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They saw revolution on TV, now is the TV revolution. French TV laws too garlicky for Romanians, who are looking for TV guidance.

French TV laws too garlicky for Romanians, who are looking for TV guidance.

Romanian TV is slouching toward the Promised Land through a series of dim green lights. The monopolized Televiziunea Romana has diversified its programming to an extent unimaginable two years ago. The voices for an independent station are gathering strength in various quarters. And, without a precedent to call their own, the parliament is hammering out new legal parameters for the media.

Last December, however, politics obscured any progress that might have been eked out. Dumitru Iuga, the head of the Free Union of Television and Radio Workers, went on a hunger strike, demanding the dismissal of TV president Razvan Theodorescu, general director Emanuel Valeriu and news department chief Victor Ionescu, for their pro-government bias. The situation reached its peak on December 16th, when a televised protest showed throngs of demonstrators chanting Iuga's name.

Fortunately, a bargain was struck. Iuga stopped his strike, and Theodorescu suspended Ionescu, Valeriu and the entire Board of Directors at the TV station until the new Audio Visual Law comes into effect. This deal paved the way for what many Romanians longed for: Christmas programming.

And Christmas programming there was galore. The yuletide of '89 made TV history with Ceausescu's corpse, but one year later, the holiday fare consisted mostly of children singing carols against pastoral backdrops. If Romanians had feared a second calamity, they instead got a quiet celebration.

A great deal now depends what form the Audio Visual Law will take. In an interview conducted with Video Age last December, Theodorescu expressed doubts about the parliament's proposed version. "It is too close to the French law," he said. In turn, he had penned a version himself. Despite his reconciliation with the union, Theodorescu asserted that technicians should not be represented in the TV's administration.

What the parliament will make of these proposals (and any others that come their way) is a matter of speculation. "The parliament takes these things," said Michael Munteanu, a Romanian exile living in New York and U.S. distributor of the newspaper Romania Libera, "and when they come out the other end, they bear no resemblance to their original forces: Ion Ratiu, a Romanian-born millionaire, and SOTI, a society for an independent television."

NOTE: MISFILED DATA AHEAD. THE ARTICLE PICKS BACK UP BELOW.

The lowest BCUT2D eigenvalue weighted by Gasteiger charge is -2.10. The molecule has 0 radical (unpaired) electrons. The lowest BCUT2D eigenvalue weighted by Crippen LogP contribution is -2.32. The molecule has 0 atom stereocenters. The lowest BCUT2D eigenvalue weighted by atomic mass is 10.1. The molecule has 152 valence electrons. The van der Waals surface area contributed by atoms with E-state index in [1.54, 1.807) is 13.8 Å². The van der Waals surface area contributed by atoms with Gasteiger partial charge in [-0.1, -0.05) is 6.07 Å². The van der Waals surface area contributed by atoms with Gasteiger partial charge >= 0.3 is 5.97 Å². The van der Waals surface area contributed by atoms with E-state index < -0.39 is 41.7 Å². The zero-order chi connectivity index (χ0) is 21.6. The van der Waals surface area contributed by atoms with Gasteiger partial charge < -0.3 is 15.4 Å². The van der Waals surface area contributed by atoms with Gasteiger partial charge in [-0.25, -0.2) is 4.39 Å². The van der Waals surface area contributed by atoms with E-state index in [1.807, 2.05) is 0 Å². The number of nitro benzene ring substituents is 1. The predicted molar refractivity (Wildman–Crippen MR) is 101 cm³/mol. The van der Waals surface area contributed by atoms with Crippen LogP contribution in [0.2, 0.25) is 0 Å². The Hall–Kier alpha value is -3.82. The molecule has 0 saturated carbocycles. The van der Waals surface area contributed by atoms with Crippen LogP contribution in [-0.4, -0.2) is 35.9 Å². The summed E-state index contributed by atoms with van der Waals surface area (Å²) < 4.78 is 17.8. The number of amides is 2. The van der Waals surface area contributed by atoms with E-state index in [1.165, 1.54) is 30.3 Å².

For his part, Ratiu appears confident that the realization of his station is inevitable. "When the law is passed, [President Ion] Iliescu will no longer be able to stop me," he said. Ratiu added that his initial outlay would run about 25 million.

Not having any millionaires at their disposal, SOTI must shop for backers. They have not approached Ratiu in this regard, because the millionaire is the parliamentary leader of the National Peasant Party. Nevertheless, amicable relations exist between the two forces.

SOTI is made up largely of members of the opposition, such as Vartan Arachelian and Stelian Tanase. According to Arachelian, SOTI is not laying heavy bets on the new law. Instead, they are working to bring more TV staff into the union.

The parliament will also have to establish some rule of competence, which may not be easy. For 25 years, only one station has existed, and therefore comparisons of competence have not been readily available. Charges of incompetence are routinely leveled against worthy but politically sensitive projects. In addition, the equipment at Televiziunea Romana has not been updated since the late 60's, thus making professional workmanship difficult.

Eugene Pretorian, a Romanian entrepreneur living in the U.S., is interested in giving the TV stations just such an upgrade. "When I visited the station in 1990, I had the pleasure of telling them that Tektronics had donated equipment to Romanian TV. In the spring, they sent high-level measurement equipment to Bucharest -- wafer monitors, vector scopes, and pattern generators.

"In the summer, the station began a program of updating the entire system," he continued. "The idea is to make television financially independent. In order to do this, they must bring in the international market, and so they must offer the same level of quality that other nations do."

The entrepreneur noted that TV stations under communism were centralized. "Everything is in one place -- from concept to finished product." Bringing the station up to international standards will require about 45 million.

David Lindsay is a free lance journalist, who travelled to Romania last winter.
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Author:Lindsay, David (English writer)
Publication:Video Age International
Date:Apr 1, 1991
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